Repare Therapeutics Bursts From Stealth Mode With $68 Million and a Team Packed With Industry Alums

Published: Jun 22, 2017

Repare Therapeutics Bursts From Stealth Mode With $68 Million and a Team Packed With Industry Alums June 22, 2017
By Mark Terry, BioSpace.com Breaking News Staff

Montreal, Quebec – Repare Therapeutics burst out of stealth mode with a $68 million Series A financing. The round was co-led by founding investor Versant Ventures with MPM Capital. They were joined by other syndicate investors that include Fonds de solidarite FTQ, Celgene Switzerland, and BDC Capital’s Healthcare Venture Fund.

Repare is working on synthetic lethality. It is using CRISPR gene editing technology to investigate molecular targets such as p53 and BRCA1 to, as John Carroll, writing for Endpoints News, says, “conspire with other mutations in the destruction of a malignancy, following the trail of lesions in the pursuit of new therapies that can work in the same fundamental way those PARP inhibitors you’ve been hearing so much about can fight cancer.”

The idea is that tumors have a lot of tolerance for DNA mutations, but there are combinations of DNA mutations that can kill them. PARP inhibitors, a relatively new class of cancer-fighting drugs, presents proof-of-principle for the concept. Repare states, “Repare and its founders have developed large-scale and novel methods for discovering additional drug targets that, when inhibited, may induce synthetic lethality. New drugs directed at these targets hold promise to improve cancer treatment both as single therapies and in combination with existing drugs and treatments.”

The company’s management includes Michael Zina as R&D Head. He formerly led AstraZeneca ’s Oncology iMed Bioscience group in Boston. Cameron Black is vice president of Discovery. He was a leader of Merck Frosst’s medicinal chemistry efforts.

Repare was founded by Daniel Durocher, Agnel Sfeir and Frank Sicheri. Durocher is a senior investigator at the Lunenfeld-Tanenbaum Research Institute, where he is Director of the Biomedical Program. He is also a Full Professor in the Department of Molecular Genetics at the University of Toronto. Sfeir is an assistant professor in the Skirball Institute of Biomolecule Medicine at NYU Langone Medical Center. Sicheri is a senior investigator at the Lunenfeld Tanenbaum Research Institute at Mount Sinai Hospital and professor in the Departments of Molecular Genetics and Biochemistry at the University of Toronto.

The company has 20 people based in Montreal and Boston. As part of the investment, Jerel Davis, managing director at Versant, and Todd Foley, managing director at MPM Capital, will join Repare’s board of directors.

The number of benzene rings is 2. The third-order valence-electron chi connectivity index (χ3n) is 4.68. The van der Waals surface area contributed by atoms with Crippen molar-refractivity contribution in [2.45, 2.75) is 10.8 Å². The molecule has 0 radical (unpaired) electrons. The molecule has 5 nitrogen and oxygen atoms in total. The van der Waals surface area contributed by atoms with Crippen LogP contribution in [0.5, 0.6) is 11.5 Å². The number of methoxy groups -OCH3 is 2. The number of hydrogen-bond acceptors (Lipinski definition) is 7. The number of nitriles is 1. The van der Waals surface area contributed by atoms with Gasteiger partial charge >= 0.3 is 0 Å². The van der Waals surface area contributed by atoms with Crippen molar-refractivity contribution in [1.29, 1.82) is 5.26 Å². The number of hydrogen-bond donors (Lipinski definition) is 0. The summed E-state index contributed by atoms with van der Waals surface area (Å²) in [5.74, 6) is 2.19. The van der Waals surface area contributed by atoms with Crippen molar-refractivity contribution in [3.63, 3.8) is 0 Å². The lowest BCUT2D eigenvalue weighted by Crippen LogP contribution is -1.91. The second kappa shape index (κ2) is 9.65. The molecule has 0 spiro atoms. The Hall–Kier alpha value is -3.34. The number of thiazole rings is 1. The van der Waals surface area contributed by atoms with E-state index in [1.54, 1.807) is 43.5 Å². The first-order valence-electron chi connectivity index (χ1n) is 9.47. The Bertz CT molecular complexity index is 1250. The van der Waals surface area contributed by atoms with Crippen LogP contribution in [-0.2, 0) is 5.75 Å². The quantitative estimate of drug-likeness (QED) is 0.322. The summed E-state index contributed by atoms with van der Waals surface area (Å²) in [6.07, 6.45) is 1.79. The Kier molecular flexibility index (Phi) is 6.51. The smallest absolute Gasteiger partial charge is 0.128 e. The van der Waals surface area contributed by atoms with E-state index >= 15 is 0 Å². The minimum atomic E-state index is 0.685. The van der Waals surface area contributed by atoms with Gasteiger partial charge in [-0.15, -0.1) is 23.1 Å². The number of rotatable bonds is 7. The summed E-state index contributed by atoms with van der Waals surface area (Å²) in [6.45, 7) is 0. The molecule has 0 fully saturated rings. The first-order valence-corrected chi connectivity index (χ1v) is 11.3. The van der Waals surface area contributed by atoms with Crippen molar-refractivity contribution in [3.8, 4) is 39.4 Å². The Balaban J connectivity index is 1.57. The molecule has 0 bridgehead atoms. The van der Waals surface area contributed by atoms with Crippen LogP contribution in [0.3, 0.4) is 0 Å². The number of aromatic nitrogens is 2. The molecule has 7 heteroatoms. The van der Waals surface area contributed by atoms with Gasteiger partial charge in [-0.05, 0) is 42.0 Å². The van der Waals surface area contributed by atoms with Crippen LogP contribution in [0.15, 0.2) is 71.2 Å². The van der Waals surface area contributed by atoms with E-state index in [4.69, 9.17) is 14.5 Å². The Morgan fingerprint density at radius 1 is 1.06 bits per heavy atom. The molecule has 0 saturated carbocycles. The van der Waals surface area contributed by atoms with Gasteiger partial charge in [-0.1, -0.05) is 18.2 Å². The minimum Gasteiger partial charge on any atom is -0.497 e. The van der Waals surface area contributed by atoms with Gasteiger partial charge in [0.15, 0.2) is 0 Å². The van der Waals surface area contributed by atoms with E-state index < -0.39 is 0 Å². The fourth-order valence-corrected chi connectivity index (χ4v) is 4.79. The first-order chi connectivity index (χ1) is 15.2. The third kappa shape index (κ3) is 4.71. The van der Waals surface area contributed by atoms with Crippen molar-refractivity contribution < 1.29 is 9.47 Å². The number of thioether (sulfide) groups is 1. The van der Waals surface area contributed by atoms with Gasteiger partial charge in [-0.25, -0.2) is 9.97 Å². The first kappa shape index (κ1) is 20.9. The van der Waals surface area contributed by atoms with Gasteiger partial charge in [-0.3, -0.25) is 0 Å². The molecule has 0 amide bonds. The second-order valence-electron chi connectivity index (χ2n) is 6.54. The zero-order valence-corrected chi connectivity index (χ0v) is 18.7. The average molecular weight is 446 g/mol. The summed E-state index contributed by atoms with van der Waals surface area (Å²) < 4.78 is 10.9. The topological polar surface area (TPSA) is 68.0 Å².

The first program Repare has disclosed targets DNA-directed DNA polymerase theta (polQ). PolQ is a key component of a pathway that repairs double-strand breaks in cancer cells. The rights to work with PolQ were licensed from NYU School of Medicine. The polymerase is highly expressed in ovarian, breast and other cancers.

“We evaluated nearly every opportunity in the synthetic lethality space and have complete conviction that Repare, its founders and its SAB members represent the leaders in the field,” said Foley in a statement. “MPM is dedicated to investing in and building companies that seek to find cures for cancer and save lives and we look forward to the advancement of Repare’s programs and the development of these meaningful medicines.”

The company spent about 18 months in stealth mode at Versant’s Discovery Engines.

Jerel Davis, managing director at Versant, told Carroll, “In terms of the incubation period, this company is deceptively mature.”

“The time we’ve been able to spend in stealth allowed us to build the company out of the spotlight,” Lloyd Segal, Repare’s chief executive officer, told Carroll.

At this time, the company believes it has enough money for a four-year runway, and plans to take two compounds into the clinic in late 2019 or early 2020.

The Globe and Mail notes that Repare is the sixth Canadian firm to be created, incubated and financed by Versant. It writes, “Versant, with $2.3-billion under management, isn’t just a financier but a company creator, staffed by doctors and researchers who build firms around science and scientists in partnership with global pharma giants. Sixty-five Versant-backed firms have been acquired or gone public since 1999.”

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